t>s
is a relatively compact connected set. By Proposition 9.1.6, w(z) is then the
decreasing intersection of connected and compacts subsets. Hence we have (ii).
To show (iii), assume by contradiction that there exists a sequence t o * 00
and e > 0 such that d(St z,w(z)) >_ e. There exists y E Z and a subsequence
t,lk --> oo such that St k z * y E w(z). Therefore d(St k , w(z)) > 0 as k > oo,
which is absurd.

9.2. Liapunov functions and the invariance principle

Definition 9.2.1. A function 4P E C(Z, R) is called a Liapunov function for


{St } t >o if we have
4)(Stz) < (D(z),

for all z E Z and all t > 0.


144 The invariance principle and some applications

Remark 9.2.2. If 4) is a Liapunov function for {St}t>o then, for all z E Z,


the function t H 4)(St z) is non-increasing.

Theorem 9.2.3. (LaSalle Invariance Principle) Let 4) be a Liapunov func-


tion for {St }t>o, and let z E Z be such that U {St z} is relatively compact in
t>o
Z. Then:
(i) . = lim t - 0 4)(Stz) exists;

(ii) 4)(y)=, for ally Ew(z).

Proof. 4)(Stz) is non-increasing (Remark 9.2.2) and bounded since U {Stz}


t>_o
is relatively compact. Hence we have (i). If y E w(z), there exists a sequence
t n, --> oc such that S t z ^ y. Therefore, 4)(St z) > 4)(y); hence (ii).

Definition 9.2.4. An element z E Z is called an equilibrium point of {St}t>o


if Stz =z for alit >0.

Remark 9.2.5. In practical applications, Theorem 9.2.3 is used mainly to


establish that some trajectories of {S t } t >o converge to equilibrium points.

Definition 9.2.6. A Liapunov function 4) for {St } t >o is said a strict Liapunov
function if the following condition is fulfilled. If z E Z is such that 4)(St z) = 4)(z)
for all t > 0, then z is an equilibrium point of {St}t>o.

Theorem 9.2.7. Let 4) be a strict Liapunov function for {St } t >o, and let
z E Z be such that U {Stz} is relatively compact in Z. Let be the set of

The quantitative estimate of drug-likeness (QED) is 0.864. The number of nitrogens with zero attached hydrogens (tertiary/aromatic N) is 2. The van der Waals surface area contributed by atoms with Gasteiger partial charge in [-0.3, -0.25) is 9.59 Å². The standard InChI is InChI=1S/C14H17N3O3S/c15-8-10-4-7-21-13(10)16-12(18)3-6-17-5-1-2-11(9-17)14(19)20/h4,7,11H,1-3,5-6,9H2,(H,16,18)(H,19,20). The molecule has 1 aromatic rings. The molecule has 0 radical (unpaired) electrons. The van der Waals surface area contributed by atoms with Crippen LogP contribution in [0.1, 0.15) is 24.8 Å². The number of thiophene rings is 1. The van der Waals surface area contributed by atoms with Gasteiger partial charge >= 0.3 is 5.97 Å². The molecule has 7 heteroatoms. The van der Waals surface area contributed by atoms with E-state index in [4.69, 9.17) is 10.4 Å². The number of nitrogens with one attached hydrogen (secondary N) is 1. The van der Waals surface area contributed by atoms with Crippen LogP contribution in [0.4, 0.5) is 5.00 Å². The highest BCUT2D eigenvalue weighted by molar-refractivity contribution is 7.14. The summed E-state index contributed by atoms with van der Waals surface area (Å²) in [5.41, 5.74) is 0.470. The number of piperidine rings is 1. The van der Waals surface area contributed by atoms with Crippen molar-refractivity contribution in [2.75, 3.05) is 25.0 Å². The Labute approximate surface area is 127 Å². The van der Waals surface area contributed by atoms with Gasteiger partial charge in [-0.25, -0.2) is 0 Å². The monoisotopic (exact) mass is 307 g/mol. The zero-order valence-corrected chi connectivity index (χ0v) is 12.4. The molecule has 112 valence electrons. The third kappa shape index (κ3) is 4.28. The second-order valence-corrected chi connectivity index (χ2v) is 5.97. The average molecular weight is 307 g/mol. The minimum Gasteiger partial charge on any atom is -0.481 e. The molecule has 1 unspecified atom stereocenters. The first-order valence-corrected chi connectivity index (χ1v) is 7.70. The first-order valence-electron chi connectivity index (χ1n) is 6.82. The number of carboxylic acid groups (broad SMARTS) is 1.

t>o
equilibrium points of {St } t >o. Then:
(i) is a non-empty closed subset of Z;
(ii) d(St z, ) --+ 0 as t (i.e. w(z) C E).

0. Let
Proof. By continuity of St, is closed. By Theorem 9.1.8(i), w(z)
y E w(z). Applying Theorem 9.1.8(i) again, and then Theorem 9.2.3(ii), we
obtain
4)(Sty) = 4) (y), Vt > 0;
therefore y is an equilibrium point. From this, we deduce (i) and then (ii) by
applying Theorem 9.1.8(iii).

Remark 9.2.8. Theorem 9.2.7 means that the set of equilibrium points at-
tracts all the trajectories of {St}t>o.
A dynamical system associated with a semilinear evolution equation 145

Corollary 9.2.9. Suppose that the hypotheses of Theorem 9.2.7 are fulfilled.
Let P = lim 4D(St z) and Ee = {x E E, 4?(x) = Q}. Then Ee is a non-empty closed
subset of Z and d(St z, EQ) > 0 as t + cc (and so w(z) C Ee). If, furthermore,
Ee is discrete, then there exists y E Ej such that St z --+ y as t > oo.

Proof. Since E is closed and 1 is continuous, E is closed. The remaining part


of the corollary is a consequence of Theorems 9.2.3, 9.2.7, and 9.1.8 (ii).

9.3. A dynamical system associated with a semilinear evolution equa-


tion

We consider in this section a Banach space X, an m-dissipative operator A


with dense domain, and a function F : X -- X that is Lipschitz continuous on
bounded subsets. We use the notation of Chapter 4, and in particular we denote
by (T(t)) t > o the contraction semigroup generated by A. We recall that, for all
x E X, there exists a unique maximal solution u E C([0,T*(x)),X) of

u(t) = T(t)x +
JO t T(t s)F(u(s)) ds, `dt E [0,T*(x)). (9.4)

For x E X and t E [0,T*(x)), we set

St x = u(t).

We consider a subset P C X such that there exists M < oc with

T(y) = oo, Vy E P; (9.5)


^IStyll <_ M, Vy E P,dt > 0; (9.6)

We set Z = U U {St y}, and we denote by d the distance induced on Z by the


,EP t>O
norm of X.

Lemma 9.3.1. We have the following properties:


(i) T*(z) = co, Vz E Z;

(ii) IISt zU <M, Vz E Z, Vt > 0;


(iii) StZ E Z, Vz E Z, Vt > 0.

Proof. Let y E P. Then u(t) = St y is the solution of (see 4.3)

u E C([0, cc), X) n C' ([O, oo), Y); (9.7)


u'(t) = Bu(t) + F(u(t)), Vt > 0 (9.8) ;

u( 0 ) = y. (9.9)
146 The invariance principle and some applications

Therefore, for all s > 0, v(t) = u(t + s) is the solution of (9.7), (9.8), and
v(0) = u(s). Thus, St(S s y)) = St (u(s)) = u(t+s) for all s,t >_ 0. Consequently,
we have T*(S s y) = oc for ally E P and all s> 0, and jjStS s yjj < M for ally E P
and all s, t > 0. Now take z E Z. There exists a sequence (t n ) n,> o c [0, oo) and
a sequence (yn,),,, >o C P such that Sy - n - z as n -; oo. Let T < T*(z). By
Proposition 4.3.7, we have

StSt y n ' Stz, as n -> oo, (9.10)

uniformly on [0, T]. In particular, we have l(StzIl _< M, for t E [0, T]. Since
T < T*(z) is arbitrary, we deduce (i), and next (ii). (iii) is then a consequence